Death can be a different topic to talk about. Loss is difficult to deal with, and all of us cope with it differently. One way to do it is to hold ceremonies where we remember the deceased through words. But when you’re asked to do so, will you know the difference between an elegy and a eulogy.
An elegy is a piece of literature, usually a poem or a song, which is written as a lament for someone who has recently passed. Elegies are written in a mournful tone and bear a lot of emotion. However, elegies are not always delivered at funerals. Any poem written in alternating hexameter and pentameter lines (also known as elegiac meter) may also be called an elegy.
They published a collection of elegies about Edgar Allan Poe.
Rumor is, the song is an elegy for the songwriter’s dead grandmother.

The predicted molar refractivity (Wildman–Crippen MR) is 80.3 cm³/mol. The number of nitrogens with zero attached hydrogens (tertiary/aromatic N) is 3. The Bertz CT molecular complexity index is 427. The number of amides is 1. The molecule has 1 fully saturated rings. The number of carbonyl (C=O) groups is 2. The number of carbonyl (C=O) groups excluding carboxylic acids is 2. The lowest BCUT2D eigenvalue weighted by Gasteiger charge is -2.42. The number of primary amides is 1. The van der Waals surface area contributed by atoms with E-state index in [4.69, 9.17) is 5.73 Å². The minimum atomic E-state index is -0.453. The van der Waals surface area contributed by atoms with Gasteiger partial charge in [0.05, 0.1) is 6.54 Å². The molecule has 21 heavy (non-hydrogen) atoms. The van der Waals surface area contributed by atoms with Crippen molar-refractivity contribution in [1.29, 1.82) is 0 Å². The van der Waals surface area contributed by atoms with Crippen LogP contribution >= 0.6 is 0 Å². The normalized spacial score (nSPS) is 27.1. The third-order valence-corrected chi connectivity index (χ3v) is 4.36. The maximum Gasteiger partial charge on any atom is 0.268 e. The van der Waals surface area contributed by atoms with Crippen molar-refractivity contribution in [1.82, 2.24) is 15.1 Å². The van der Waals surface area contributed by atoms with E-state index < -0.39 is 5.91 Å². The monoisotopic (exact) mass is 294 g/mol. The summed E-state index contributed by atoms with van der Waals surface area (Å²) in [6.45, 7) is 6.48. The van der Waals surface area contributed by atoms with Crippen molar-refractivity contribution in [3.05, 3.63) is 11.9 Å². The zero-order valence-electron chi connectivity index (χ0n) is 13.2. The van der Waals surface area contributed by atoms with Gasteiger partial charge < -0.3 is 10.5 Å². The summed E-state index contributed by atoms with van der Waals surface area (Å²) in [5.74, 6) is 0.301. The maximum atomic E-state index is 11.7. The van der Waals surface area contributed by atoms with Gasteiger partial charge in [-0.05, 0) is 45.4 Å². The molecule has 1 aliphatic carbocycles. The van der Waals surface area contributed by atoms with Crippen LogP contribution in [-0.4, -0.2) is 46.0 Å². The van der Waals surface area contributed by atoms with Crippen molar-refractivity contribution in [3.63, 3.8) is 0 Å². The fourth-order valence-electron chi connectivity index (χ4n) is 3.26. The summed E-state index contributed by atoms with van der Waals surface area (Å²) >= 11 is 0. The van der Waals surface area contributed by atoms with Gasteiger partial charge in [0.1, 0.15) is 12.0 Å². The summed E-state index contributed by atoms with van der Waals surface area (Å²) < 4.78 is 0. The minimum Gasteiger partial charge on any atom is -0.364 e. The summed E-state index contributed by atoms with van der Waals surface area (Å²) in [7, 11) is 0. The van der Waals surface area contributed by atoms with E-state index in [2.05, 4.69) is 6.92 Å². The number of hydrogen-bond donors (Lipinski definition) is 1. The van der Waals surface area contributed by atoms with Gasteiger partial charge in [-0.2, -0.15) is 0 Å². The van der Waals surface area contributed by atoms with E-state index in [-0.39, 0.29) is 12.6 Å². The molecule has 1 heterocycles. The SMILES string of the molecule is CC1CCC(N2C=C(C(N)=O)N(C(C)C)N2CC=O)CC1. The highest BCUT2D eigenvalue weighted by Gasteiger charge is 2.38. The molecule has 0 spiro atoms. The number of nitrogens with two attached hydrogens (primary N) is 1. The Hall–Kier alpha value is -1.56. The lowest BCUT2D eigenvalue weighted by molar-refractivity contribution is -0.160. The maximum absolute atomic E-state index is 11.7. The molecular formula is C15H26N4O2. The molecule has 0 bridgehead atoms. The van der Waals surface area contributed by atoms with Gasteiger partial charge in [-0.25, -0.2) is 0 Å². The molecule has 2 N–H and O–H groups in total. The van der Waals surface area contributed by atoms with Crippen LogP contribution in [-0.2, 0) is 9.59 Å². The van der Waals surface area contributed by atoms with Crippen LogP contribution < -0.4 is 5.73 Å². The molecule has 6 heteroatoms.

A eulogy, on the other hand, is a speech or narrative that is delivered at a person’s funeral. In the speech, the person is given tribute and remembered for the life they have lived on earth. Unlike an elegy, a eulogy does not necessarily have to be a piece of literature, nor does it have to have a mournful tone. Eulogies offer respect and praise to the deceased person.
The priest was asked to deliver a eulogy at the bishop’s funeral.
He broke down crying in the middle of his eulogy.
The similarities between the two words are, much like other confusing word pairs in the English language, mere coincidence. The word eulogy contains the prefix “eu-,” which means “good” or “true.” The prefix can be found in words such as euphoria. On the other hand, elegy comes from the Greek “elegos,” which means “song of mourning.”
To remember the difference between the two, remind yourself that an elegy is "a sad poem", while a eulogy is "a praiseful speech".
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